SYLVAN McElroy scored on his recent Puerto Rican jaunt. As the tired chiche says, a photo tells a thousand words, judging from this image Tres Palmas could probably deliver a thousand cuts as well. Spotting the charts lighting up the Floridians packed their bags and made the short hop down the Caribbean to the Atlantic Ocean's own North Shore.
Green for 'go get some'
Located to the northwest of Puerto Rico, Rincon's deep-water trench focuses the swell energy before it unloads right down the reef. Says Sylvan. We were worried it might be too late in the season for large waves but the forecast just went nuts. A storm system coming down from Canada grew in strength near Nova Scotia and sent a strong swell south marching down the Atlantic. The entire east coast experienced large waves and by the time it hit the Caribbean on Friday, March 27, it was going off. I must say coming from Florida, it was the first time in my life I have ever searched for smaller waves to personally surf.
Wakey wakey, rise and shine
We were there a few days before the swell hit so we got to see and hear everyone talk about the approaching event. A thunderous crash woke me up around 4 am. on Friday. Sixteen seconds later it happened again and I realized the swell was beginning - I could hear Tres Palmas firing from my bedroom nearly half a mile away. At first light this was the view from the hilltop on Highway 413, a spot that later that day would be comparable to a box at a sporting event.
On Friday the swell peaked at 25 plus feet with an occasional 30-foot bomb would coming through. There was a crew on jet skis towing guys in as well as a few dozen guys attempting (some successfully) to paddle into these monsters. The tow guys were having a blast as this unknown surfer sets up for a large wave rolling in at Tres Palmas. The swell was breaking in several sections both right and lefts giving lots of opportunities for both the tow in riders and the brave few willing to charge it by paddling.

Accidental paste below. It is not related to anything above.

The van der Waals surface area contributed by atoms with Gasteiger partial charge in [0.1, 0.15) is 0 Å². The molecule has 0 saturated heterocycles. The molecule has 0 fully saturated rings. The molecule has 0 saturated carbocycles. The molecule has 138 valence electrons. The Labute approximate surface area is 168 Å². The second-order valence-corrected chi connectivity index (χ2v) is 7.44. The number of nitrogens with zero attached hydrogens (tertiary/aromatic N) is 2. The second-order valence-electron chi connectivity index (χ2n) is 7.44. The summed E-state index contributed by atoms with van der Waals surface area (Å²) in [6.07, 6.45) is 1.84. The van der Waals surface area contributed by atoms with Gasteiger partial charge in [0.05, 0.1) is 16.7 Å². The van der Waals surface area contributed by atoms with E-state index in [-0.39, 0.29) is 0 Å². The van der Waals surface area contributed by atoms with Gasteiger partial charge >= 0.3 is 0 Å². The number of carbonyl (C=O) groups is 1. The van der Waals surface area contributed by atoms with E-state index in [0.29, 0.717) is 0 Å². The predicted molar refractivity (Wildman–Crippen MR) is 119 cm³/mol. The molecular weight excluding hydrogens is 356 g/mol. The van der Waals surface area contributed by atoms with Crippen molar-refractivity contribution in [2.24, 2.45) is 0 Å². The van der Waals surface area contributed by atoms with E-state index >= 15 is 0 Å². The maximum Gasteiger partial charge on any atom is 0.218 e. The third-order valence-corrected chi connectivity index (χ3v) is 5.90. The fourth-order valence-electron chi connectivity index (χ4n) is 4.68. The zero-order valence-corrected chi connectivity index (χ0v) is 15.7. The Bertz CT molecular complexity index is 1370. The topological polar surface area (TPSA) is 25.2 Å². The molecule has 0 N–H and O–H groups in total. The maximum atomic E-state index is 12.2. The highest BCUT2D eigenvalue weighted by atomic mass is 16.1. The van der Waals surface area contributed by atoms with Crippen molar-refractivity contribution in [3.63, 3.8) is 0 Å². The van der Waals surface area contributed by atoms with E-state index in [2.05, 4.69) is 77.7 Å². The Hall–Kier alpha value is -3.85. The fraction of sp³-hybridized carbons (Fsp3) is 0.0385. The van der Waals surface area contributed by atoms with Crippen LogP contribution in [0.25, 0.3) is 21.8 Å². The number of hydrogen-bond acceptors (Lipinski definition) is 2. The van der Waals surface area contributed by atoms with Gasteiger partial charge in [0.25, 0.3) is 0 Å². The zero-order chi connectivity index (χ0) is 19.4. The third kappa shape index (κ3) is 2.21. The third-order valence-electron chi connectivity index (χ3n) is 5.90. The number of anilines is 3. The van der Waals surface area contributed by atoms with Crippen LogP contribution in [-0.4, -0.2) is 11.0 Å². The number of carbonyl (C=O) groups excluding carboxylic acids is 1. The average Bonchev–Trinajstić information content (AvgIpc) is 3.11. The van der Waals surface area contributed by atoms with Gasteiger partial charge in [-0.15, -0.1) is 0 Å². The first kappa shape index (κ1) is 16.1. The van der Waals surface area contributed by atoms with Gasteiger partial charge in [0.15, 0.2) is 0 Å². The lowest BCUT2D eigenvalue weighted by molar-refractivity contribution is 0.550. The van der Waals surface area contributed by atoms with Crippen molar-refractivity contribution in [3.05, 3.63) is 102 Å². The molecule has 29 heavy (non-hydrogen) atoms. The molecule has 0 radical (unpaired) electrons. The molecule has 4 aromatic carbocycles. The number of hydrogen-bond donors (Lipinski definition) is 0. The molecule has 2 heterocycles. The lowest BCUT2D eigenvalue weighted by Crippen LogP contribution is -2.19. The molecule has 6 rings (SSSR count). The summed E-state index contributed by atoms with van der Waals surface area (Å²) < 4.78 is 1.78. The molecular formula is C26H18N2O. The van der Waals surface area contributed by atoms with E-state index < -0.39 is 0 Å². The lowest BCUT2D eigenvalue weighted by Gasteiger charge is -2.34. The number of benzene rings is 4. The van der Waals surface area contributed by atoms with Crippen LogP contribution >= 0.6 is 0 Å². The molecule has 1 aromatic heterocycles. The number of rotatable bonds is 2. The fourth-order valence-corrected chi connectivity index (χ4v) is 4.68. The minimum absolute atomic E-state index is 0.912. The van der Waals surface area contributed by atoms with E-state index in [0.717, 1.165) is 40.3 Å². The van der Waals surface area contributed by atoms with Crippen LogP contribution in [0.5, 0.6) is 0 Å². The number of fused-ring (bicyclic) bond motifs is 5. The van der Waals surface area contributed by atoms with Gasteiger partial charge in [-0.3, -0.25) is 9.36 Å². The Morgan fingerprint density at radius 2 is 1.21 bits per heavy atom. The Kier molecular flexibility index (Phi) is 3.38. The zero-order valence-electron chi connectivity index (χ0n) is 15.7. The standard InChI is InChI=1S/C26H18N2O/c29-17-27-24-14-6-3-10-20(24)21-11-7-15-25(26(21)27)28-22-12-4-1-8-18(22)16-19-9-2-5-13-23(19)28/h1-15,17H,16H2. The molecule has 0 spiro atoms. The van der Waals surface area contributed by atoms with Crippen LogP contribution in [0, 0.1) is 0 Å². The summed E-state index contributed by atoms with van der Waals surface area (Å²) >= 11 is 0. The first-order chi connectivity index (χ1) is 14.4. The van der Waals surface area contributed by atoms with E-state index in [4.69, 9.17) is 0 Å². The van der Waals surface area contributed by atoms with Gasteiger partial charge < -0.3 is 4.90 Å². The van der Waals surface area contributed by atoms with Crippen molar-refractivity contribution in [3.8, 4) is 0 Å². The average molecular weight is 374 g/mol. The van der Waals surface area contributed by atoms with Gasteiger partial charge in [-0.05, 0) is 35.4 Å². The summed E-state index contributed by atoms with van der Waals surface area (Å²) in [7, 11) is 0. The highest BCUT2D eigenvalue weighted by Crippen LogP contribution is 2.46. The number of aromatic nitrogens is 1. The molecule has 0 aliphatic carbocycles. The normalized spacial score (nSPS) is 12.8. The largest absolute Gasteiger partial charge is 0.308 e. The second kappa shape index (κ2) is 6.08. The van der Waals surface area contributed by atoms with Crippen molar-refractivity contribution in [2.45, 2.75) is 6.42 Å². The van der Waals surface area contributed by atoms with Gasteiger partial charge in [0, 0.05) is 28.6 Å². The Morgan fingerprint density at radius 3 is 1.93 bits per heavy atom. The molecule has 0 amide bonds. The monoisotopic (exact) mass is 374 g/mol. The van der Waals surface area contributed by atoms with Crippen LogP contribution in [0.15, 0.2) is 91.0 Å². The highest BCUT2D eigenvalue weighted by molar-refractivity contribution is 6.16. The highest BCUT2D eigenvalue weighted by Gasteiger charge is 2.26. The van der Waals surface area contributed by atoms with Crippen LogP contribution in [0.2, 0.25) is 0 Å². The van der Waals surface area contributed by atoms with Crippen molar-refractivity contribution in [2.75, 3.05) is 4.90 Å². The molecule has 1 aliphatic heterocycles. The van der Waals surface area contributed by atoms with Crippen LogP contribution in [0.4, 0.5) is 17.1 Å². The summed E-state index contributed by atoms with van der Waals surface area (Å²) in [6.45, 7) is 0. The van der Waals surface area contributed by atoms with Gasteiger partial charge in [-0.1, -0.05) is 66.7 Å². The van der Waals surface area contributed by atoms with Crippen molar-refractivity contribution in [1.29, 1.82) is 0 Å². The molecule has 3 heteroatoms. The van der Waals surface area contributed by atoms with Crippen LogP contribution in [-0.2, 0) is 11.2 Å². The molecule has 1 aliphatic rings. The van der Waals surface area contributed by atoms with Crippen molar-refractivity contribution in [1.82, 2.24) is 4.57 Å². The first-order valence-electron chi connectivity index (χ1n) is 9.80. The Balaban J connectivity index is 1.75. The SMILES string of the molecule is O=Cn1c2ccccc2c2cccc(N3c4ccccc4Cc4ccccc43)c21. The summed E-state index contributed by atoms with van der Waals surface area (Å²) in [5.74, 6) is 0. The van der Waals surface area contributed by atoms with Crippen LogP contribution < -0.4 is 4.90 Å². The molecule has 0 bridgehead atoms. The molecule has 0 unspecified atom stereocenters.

Swell of the
This was the biggest swell of the winter and the largest waves they had seen since a 40-foot swell 12 months ago. The atmosphere in Rincon is special when a swell is arriving. There's a buzz amongst the population. Surfers and non-surfers alike congregate at the beach to watch the show. And nature can throw a good party when she wants to.
Being a resident Floridian photog and surfer, 20 plus feet of Rincon power was slightly more than we're used to in New Smyrna Beach.
Before visiting we'd heard stories of localism, the ugly side of surfing and how certain breaks could be dangerous to non-locals. This trash can was the most unfriendly local we encountered. What we did find were plenty of friendly people both in and out of the water.
Puerto Rico is an amazing destination for photography. It's so rare for the conditions to come together perfectly and when they do it's difficult not to capture some great surfing moments. The hardest part was getting close enough or a good angle. I climbed a tree on the beach at Tres Palmas to have a shot that was a little better than the other option of being further away up on a hilltop.
As the swell dropped we found some little gems starting to work. Here an unknown surfer prepares to pull in at Dogmans. We found this spot, situated between Maria's and Tres Palmas to be fairly uncrowded. It's a hollow wave that breaks over a shallow rock reef.
One of the best waves around, Maria's, a friendly right-breaking reef. Sunset here provides a great backdrop for a silhouetted surf shot and this local adds a twist onto the traditional exit.